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Aiming to improve the quality of life and manage the population

In Nepal, UNFPA has played a critical role in mobilising financial resources for population and reproductive health programmes. UNFPA assists His Majesty’s Government of Nepal, NGOs, and local communities to build up national capacity in the management of population issues. In Nepal, UNFPA specifically aims to contribute to the reduction of poverty and to the improvement of the quality of life of the people by:

  • Improving reproductive health of all couples and individuals

  • Ensuring a balance between population dynamics and socio-economic development,

  • Enhancing gender equity, equality, and women’s empowerment.

Coordinating with Government Policies, Strategies and Programmes and with Other Donors
UNFPA supports the role of the Government of Nepal to coordinate national and international assistance to the population and reproductive health sectors. As the health and other development programme, move towards decentralised implementation, UNFPA assists in the identification of specific niches in these sectors for donor assistance and builds synergy with other sources of funding.

The Government and its development partners are committed to reducing poverty and helping the country achieve the Millennium Development Goals. This commitment is evident in HMG’s Poverty Reduction Strategy Paper, Fiscal Framework, and Local Self Governance Act; as well as in the United Nations Development Assistance Framework.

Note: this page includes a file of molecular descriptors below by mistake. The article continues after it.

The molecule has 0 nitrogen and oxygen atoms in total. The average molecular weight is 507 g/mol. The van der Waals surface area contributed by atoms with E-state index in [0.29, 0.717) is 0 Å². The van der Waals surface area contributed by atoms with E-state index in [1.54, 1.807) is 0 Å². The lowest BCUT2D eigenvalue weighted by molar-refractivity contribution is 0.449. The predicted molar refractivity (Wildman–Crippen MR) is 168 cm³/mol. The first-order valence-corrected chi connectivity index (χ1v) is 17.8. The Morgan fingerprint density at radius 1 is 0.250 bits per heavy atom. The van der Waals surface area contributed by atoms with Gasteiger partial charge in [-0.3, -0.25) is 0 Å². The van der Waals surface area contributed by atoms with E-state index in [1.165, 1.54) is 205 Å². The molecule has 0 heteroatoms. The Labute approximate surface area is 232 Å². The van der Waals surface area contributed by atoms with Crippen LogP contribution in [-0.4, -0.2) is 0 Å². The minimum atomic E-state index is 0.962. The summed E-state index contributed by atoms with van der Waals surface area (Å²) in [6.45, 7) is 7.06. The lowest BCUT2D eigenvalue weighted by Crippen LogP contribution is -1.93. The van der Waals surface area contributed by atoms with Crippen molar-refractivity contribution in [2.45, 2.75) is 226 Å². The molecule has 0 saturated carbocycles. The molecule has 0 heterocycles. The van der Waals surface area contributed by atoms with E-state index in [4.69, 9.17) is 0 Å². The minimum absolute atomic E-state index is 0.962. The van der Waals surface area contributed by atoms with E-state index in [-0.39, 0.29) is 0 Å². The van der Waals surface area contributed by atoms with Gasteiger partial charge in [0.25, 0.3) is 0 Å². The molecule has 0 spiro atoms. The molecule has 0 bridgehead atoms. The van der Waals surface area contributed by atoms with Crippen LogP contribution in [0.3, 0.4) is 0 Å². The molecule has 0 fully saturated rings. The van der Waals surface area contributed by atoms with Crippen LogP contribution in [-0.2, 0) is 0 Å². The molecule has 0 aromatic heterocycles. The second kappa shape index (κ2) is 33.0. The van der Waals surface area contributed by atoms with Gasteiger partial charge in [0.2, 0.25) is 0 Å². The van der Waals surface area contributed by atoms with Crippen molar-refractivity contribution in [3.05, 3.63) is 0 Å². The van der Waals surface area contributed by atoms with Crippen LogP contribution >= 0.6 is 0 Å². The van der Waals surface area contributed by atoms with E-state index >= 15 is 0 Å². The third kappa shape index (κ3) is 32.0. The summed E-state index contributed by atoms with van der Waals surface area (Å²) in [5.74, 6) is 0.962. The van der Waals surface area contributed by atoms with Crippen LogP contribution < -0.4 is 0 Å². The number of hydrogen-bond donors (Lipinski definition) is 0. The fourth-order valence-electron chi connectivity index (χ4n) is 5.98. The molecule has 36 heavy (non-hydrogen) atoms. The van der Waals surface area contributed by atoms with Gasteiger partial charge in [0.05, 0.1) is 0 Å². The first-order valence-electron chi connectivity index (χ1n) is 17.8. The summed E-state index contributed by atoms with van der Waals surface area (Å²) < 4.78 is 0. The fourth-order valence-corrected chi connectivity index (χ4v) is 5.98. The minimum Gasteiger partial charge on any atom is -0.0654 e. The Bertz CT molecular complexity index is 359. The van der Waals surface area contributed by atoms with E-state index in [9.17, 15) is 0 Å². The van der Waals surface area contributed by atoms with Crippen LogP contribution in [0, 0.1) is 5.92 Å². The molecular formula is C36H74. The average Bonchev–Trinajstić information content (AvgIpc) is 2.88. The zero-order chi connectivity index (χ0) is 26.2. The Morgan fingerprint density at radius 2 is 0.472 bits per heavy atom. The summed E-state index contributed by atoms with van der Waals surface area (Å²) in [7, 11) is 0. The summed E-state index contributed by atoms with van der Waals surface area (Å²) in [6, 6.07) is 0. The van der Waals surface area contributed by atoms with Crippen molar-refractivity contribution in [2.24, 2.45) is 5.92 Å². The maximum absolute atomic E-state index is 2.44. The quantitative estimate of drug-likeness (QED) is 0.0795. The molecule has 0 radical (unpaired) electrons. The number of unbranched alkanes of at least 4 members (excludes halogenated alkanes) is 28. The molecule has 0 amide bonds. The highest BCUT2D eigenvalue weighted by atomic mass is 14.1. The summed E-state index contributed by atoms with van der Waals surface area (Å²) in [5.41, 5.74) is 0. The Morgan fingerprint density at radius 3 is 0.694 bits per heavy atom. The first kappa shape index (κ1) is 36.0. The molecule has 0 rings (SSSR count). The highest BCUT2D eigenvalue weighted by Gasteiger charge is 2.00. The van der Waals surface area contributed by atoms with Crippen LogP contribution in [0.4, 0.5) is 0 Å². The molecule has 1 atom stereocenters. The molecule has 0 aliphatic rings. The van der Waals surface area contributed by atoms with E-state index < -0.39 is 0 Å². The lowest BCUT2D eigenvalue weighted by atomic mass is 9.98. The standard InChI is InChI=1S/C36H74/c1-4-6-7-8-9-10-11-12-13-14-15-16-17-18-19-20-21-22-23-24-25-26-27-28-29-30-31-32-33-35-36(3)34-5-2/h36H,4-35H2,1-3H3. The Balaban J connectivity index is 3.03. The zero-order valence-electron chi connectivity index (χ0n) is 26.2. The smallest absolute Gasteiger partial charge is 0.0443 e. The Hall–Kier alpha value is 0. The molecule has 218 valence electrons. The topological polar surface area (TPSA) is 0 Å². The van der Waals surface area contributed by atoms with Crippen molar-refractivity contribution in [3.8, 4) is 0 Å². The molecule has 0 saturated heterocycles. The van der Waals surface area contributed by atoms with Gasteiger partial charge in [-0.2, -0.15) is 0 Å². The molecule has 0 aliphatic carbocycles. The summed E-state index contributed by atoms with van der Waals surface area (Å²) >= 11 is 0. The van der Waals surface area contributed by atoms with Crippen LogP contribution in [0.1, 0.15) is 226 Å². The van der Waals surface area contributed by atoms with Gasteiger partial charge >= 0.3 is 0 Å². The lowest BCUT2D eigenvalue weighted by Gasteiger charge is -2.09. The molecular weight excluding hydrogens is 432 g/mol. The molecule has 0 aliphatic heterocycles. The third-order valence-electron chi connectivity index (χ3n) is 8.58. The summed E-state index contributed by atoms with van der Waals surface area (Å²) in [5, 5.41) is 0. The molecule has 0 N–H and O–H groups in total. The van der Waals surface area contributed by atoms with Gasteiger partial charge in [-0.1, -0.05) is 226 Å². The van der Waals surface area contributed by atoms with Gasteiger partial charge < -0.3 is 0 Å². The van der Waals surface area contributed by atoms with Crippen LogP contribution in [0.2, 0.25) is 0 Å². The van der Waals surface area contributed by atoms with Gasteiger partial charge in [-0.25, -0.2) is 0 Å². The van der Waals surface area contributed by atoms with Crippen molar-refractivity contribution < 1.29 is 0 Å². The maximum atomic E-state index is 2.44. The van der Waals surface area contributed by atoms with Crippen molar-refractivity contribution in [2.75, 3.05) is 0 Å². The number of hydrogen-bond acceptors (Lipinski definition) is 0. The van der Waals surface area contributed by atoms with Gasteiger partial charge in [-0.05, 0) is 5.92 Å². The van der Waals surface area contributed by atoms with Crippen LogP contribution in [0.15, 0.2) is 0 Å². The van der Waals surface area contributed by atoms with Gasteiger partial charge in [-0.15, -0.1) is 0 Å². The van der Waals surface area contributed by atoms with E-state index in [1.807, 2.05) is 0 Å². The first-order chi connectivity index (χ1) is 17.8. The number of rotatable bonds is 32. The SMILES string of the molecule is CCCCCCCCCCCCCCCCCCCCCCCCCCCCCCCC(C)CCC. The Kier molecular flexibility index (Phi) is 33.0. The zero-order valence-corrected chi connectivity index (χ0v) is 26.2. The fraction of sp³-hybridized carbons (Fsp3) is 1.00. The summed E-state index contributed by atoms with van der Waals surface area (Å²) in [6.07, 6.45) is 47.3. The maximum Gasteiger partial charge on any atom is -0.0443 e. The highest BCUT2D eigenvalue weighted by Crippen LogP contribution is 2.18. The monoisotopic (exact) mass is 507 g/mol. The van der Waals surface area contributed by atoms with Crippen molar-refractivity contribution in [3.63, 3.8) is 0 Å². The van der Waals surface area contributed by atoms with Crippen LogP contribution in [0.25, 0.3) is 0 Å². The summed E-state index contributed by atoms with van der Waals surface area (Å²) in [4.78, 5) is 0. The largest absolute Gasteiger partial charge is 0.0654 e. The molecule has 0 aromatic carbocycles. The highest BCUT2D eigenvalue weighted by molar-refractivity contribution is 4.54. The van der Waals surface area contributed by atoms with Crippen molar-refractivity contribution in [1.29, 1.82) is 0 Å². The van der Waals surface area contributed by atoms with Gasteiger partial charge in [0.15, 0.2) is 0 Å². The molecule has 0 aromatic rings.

Nepal has an estimated gross domestic product of $220 per person. The country, which already faces environmental problems due to increasing population, high levels of poverty, and dependence on subsistence agriculture, is now facing another challenge: HIV/AIDS.

During the last 40 years, the population of Nepal has more than doubled, increasing from 9.4 million in 1960 to 23.2 million in 2001. Nepal’s population will grow for a considerable time to come, because approximately 42 % of the population are below 15 years of age, and 47 % of the total female population are in the reproductive ages of 15 to 49. Both of these factors will contribute to Nepal’s population growth even if the fertility declines rapidly.

Population growth is seriously inhibiting development. The government population policy seeks to bring about a balance between the population, socio-economic development, and the environment.


UNFPA in Nepal for Thirty Years
Assistance through four programme cycles

UNFPA began assisting Nepal’s population programme in 1970. By 2001, UNFPA had provided $71.8 million dollars through four programme cycles.

The first formal Country Programme (1980-87) supported family planning, maternal and child health, population education, expansion of the population database, development of a National Plan of Action for Women in Development, and the promotion of women’s participation in agricultural extension programmes. The Second Country Programme (1988-92) built further on the support provided under the first Country Progarmme.

UNFPA’s Third Country Programme (1992-96) was instrumental in:

  • strengthening population policy and research,

  • initiating the decentralisation of Information-Education-Communication activities,